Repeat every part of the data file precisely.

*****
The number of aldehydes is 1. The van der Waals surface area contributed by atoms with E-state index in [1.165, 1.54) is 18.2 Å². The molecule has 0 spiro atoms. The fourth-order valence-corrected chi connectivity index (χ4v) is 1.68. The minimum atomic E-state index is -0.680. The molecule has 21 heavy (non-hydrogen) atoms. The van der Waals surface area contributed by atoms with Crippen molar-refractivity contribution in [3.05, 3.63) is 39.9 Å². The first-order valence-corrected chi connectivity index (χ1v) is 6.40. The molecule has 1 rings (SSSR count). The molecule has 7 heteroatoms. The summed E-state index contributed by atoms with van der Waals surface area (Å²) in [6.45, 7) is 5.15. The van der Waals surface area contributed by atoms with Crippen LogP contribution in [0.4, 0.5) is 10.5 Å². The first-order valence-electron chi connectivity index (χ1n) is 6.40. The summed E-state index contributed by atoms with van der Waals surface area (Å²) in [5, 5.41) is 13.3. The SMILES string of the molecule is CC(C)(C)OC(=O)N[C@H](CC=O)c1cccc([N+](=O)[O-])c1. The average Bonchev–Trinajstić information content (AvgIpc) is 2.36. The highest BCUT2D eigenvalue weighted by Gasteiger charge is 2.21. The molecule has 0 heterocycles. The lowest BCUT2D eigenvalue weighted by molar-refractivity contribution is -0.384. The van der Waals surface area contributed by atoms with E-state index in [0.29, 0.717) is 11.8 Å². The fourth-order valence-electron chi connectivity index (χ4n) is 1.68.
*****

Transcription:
The number of aldehydes is 1. The van der Waals surface area contributed by atoms with E-state index in [1.165, 1.54) is 18.2 Å². The molecule has 0 spiro atoms. The fourth-order valence-corrected chi connectivity index (χ4v) is 1.68. The minimum atomic E-state index is -0.680. The molecule has 21 heavy (non-hydrogen) atoms. The van der Waals surface area contributed by atoms with Crippen molar-refractivity contribution in [3.05, 3.63) is 39.9 Å². The first-order valence-corrected chi connectivity index (χ1v) is 6.40. The molecule has 1 rings (SSSR count). The molecule has 7 heteroatoms. The summed E-state index contributed by atoms with van der Waals surface area (Å²) in [6.45, 7) is 5.15. The van der Waals surface area contributed by atoms with Crippen LogP contribution in [0.4, 0.5) is 10.5 Å². The first-order valence-electron chi connectivity index (χ1n) is 6.40. The summed E-state index contributed by atoms with van der Waals surface area (Å²) in [5, 5.41) is 13.3. The SMILES string of the molecule is CC(C)(C)OC(=O)N[C@H](CC=O)c1cccc([N+](=O)[O-])c1. The average Bonchev–Trinajstić information content (AvgIpc) is 2.36. The highest BCUT2D eigenvalue weighted by Gasteiger charge is 2.21. The molecule has 0 heterocycles. The lowest BCUT2D eigenvalue weighted by molar-refractivity contribution is -0.384. The van der Waals surface area contributed by atoms with E-state index in [0.29, 0.717) is 11.8 Å². The fourth-order valence-electron chi connectivity index (χ4n) is 1.68.